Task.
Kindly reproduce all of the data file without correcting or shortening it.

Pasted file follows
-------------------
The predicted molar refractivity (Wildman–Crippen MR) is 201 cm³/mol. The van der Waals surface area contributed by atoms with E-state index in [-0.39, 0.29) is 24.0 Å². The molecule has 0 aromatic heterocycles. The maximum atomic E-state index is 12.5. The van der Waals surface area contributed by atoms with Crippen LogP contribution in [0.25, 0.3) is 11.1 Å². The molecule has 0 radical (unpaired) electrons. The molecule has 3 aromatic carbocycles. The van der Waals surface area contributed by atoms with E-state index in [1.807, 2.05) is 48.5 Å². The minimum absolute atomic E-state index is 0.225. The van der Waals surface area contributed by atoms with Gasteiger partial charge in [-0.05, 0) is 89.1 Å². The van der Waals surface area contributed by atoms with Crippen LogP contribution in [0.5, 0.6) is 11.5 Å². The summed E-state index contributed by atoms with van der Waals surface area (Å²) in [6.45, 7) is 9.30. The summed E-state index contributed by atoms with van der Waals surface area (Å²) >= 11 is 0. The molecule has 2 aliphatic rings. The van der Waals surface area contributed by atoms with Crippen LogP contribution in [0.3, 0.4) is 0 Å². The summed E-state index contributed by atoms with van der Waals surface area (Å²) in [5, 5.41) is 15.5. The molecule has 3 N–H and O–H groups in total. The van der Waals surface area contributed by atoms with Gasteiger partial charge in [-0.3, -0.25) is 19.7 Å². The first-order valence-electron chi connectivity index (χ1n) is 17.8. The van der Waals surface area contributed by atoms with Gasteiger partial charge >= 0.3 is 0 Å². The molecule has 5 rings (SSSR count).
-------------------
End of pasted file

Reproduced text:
The predicted molar refractivity (Wildman–Crippen MR) is 201 cm³/mol. The van der Waals surface area contributed by atoms with E-state index in [-0.39, 0.29) is 24.0 Å². The molecule has 0 aromatic heterocycles. The maximum atomic E-state index is 12.5. The van der Waals surface area contributed by atoms with Crippen LogP contribution in [0.25, 0.3) is 11.1 Å². The molecule has 0 radical (unpaired) electrons. The molecule has 3 aromatic carbocycles. The van der Waals surface area contributed by atoms with E-state index in [1.807, 2.05) is 48.5 Å². The minimum absolute atomic E-state index is 0.225. The van der Waals surface area contributed by atoms with Gasteiger partial charge in [-0.05, 0) is 89.1 Å². The van der Waals surface area contributed by atoms with Crippen LogP contribution in [0.5, 0.6) is 11.5 Å². The summed E-state index contributed by atoms with van der Waals surface area (Å²) in [6.45, 7) is 9.30. The summed E-state index contributed by atoms with van der Waals surface area (Å²) >= 11 is 0. The molecule has 2 aliphatic rings. The van der Waals surface area contributed by atoms with Crippen LogP contribution in [0.3, 0.4) is 0 Å². The summed E-state index contributed by atoms with van der Waals surface area (Å²) in [5, 5.41) is 15.5. The molecule has 3 N–H and O–H groups in total. The van der Waals surface area contributed by atoms with Gasteiger partial charge in [-0.3, -0.25) is 19.7 Å². The first-order valence-electron chi connectivity index (χ1n) is 17.8. The van der Waals surface area contributed by atoms with Gasteiger partial charge >= 0.3 is 0 Å². The molecule has 5 rings (SSSR count).